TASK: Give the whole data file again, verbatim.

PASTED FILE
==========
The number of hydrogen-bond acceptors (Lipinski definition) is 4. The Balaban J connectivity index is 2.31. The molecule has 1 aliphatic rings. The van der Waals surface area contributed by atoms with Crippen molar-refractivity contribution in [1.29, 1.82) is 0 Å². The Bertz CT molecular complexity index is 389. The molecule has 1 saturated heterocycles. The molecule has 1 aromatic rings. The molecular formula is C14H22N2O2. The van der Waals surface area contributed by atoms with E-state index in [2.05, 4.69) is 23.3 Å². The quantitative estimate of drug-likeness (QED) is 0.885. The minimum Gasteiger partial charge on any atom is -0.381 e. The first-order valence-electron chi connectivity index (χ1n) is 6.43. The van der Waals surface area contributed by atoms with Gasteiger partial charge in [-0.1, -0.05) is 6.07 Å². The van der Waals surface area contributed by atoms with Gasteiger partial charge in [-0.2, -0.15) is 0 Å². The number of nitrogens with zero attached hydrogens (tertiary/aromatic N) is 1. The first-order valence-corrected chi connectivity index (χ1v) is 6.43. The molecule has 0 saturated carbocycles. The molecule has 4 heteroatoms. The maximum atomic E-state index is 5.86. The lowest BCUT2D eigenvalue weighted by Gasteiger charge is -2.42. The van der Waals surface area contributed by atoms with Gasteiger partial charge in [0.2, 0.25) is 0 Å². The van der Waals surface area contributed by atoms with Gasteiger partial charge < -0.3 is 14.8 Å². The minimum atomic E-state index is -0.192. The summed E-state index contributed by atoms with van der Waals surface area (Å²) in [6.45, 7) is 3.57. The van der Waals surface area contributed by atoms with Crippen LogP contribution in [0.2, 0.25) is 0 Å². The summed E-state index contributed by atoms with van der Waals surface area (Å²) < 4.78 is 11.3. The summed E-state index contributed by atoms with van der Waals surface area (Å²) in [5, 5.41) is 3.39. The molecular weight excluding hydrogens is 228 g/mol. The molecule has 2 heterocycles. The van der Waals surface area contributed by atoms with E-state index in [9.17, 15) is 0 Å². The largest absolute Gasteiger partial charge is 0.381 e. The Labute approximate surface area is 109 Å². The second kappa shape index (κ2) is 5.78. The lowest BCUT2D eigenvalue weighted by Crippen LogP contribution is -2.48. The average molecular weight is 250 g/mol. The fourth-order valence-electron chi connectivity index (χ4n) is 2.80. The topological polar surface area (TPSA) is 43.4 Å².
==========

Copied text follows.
The number of hydrogen-bond acceptors (Lipinski definition) is 4. The Balaban J connectivity index is 2.31. The molecule has 1 aliphatic rings. The van der Waals surface area contributed by atoms with Crippen molar-refractivity contribution in [1.29, 1.82) is 0 Å². The Bertz CT molecular complexity index is 389. The molecule has 1 saturated heterocycles. The molecule has 1 aromatic rings. The molecular formula is C14H22N2O2. The van der Waals surface area contributed by atoms with E-state index in [2.05, 4.69) is 23.3 Å². The quantitative estimate of drug-likeness (QED) is 0.885. The minimum Gasteiger partial charge on any atom is -0.381 e. The first-order valence-electron chi connectivity index (χ1n) is 6.43. The van der Waals surface area contributed by atoms with Gasteiger partial charge in [-0.1, -0.05) is 6.07 Å². The van der Waals surface area contributed by atoms with Gasteiger partial charge in [-0.2, -0.15) is 0 Å². The number of nitrogens with zero attached hydrogens (tertiary/aromatic N) is 1. The first-order valence-corrected chi connectivity index (χ1v) is 6.43. The molecule has 0 saturated carbocycles. The molecule has 4 heteroatoms. The maximum atomic E-state index is 5.86. The lowest BCUT2D eigenvalue weighted by Gasteiger charge is -2.42. The van der Waals surface area contributed by atoms with Gasteiger partial charge in [0.2, 0.25) is 0 Å². The van der Waals surface area contributed by atoms with Gasteiger partial charge < -0.3 is 14.8 Å². The minimum atomic E-state index is -0.192. The summed E-state index contributed by atoms with van der Waals surface area (Å²) in [6.45, 7) is 3.57. The van der Waals surface area contributed by atoms with Crippen LogP contribution in [0.2, 0.25) is 0 Å². The summed E-state index contributed by atoms with van der Waals surface area (Å²) < 4.78 is 11.3. The summed E-state index contributed by atoms with van der Waals surface area (Å²) in [5, 5.41) is 3.39. The molecular weight excluding hydrogens is 228 g/mol. The molecule has 2 heterocycles. The van der Waals surface area contributed by atoms with E-state index in [9.17, 15) is 0 Å². The largest absolute Gasteiger partial charge is 0.381 e. The Labute approximate surface area is 109 Å². The second kappa shape index (κ2) is 5.78. The lowest BCUT2D eigenvalue weighted by Crippen LogP contribution is -2.48. The average molecular weight is 250 g/mol. The fourth-order valence-electron chi connectivity index (χ4n) is 2.80. The topological polar surface area (TPSA) is 43.4 Å².